Call No Man Father

Many of my posts and explorations have to do with people questioning practices that our Protestant friends may not be comfortable with. One such practice is  reference to the leaders of our communities as Priests and Fathers. I mentioned that recently one such colleague said “we believe in a priesthood of all believers.”

The discomfort comes from Matthew 23:9, “Call no man on earth ‘your father,’ for one is your Father, he who is in heaven.”

Let’s look at the fuller passage 23:8-23:10 “But you are not to be called ‘Rabbi,’ for one is your teacher, the Christ, and all of you are brothers. Call no man on earth ‘your father,’ for one is your Father, he who is in heaven. And do not be called ‘teacher,’ for one is your teacher, the Christ.”

There are a couple of points of contention here if one is to take this to a literal level of understanding. Those who quote this as reason to refrain from this title still use it. They also use the term ‘teacher.’ Further, if one is to understand the meaning that we cannot in human language utter a term that should be ascribed to Christ, one should also not use the words minister or pastor, because Christ is the only true minister and pastor. I have also commonly heard  highly educated leaders of Protestant communities referred to as Dr. Smith. This word is originally an agentive noun of the Latin verb docēre [dɔˈkeːrɛ] ‘to teach’. So again, should we not say do not be called teacher’?

+Fr. Thomas Hopko has an excellent podcast covering this topic on Ancient Faith Radio:Call No Man Father

And Jesus did not restrict usage of the word here. How do we refer to male parentage? Is this consistently employed? What about school teachers and professors?

We can then look at other Biblical texts. Most Christians still hold the Ten Commandments in high regard. God passed to Moses the command that we should honor our Father and Mother–choosing to use this title.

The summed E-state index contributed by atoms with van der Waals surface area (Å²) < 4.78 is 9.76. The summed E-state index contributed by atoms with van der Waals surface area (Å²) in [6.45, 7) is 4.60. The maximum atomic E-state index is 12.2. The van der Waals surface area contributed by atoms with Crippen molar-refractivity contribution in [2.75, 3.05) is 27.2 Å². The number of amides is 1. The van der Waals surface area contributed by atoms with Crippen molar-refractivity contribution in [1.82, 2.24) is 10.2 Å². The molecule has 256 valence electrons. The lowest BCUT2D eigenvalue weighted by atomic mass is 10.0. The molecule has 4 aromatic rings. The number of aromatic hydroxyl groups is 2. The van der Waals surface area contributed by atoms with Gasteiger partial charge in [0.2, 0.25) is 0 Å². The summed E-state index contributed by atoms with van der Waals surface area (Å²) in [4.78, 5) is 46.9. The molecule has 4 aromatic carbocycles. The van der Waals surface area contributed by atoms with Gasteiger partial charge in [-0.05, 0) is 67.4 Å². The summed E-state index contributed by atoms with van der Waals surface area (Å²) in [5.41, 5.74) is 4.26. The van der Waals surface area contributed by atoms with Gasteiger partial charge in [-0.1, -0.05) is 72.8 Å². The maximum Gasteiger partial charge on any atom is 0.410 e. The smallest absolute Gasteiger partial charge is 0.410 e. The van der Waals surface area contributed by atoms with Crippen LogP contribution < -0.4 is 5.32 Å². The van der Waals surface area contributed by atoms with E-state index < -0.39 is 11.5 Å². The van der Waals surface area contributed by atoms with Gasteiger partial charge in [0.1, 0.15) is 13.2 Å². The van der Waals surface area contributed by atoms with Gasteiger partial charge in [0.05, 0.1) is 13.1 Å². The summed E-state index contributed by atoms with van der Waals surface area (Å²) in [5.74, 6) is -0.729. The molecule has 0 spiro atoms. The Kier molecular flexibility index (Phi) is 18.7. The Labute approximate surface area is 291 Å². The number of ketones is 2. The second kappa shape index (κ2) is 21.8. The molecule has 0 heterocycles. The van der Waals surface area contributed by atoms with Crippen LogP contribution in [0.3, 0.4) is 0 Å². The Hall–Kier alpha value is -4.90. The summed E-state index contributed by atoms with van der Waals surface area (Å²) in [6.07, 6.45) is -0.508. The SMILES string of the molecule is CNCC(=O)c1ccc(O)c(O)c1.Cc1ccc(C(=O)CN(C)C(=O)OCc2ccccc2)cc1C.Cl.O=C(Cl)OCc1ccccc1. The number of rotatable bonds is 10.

Moving to New Testament texts, let’s look at St. Paul writing to the Church at Corinth, “For although you have ten thousand tutors in Christ, yet [you do] no [have] many fathers. For in Christ Jesus, I became your father through the Good News” (I Corinthians 4:15). Is it reasonable to think that St. Paul would have called himself a father if Jesus had meant this literally?

I know that the title of ‘priest’ has also been a source of contention. Again, we must understand that it is really in one’s understanding of words and their underlying context. Our priests/pastors are representative of Christ’s ministry. The ministry is Christ’s. This is well understood by Eastern Christians. He appointed men to carry on his ministry and his teachings. He told his disciples to go and preach to all nations. He expressly told St. Peter to “Feed my sheep.” There are no longer animal sacrifices by the high priest in the temple. We now have the bloodless, Eucharistic sacrifice that is carried out by the priest, who is symbolically representing Christ in carrying out the ministry, preaching the Gospel, and Feeding the Sheep: both through the his teachings and literally the broken body and spilled blood of Christ–the Eucharistic offering.

We must speak and we must use human language. What is important is that we understand that our ultimate Father, Teacher, Rabbi, Priest, and King is Christ. He is the fulfillment of all things.

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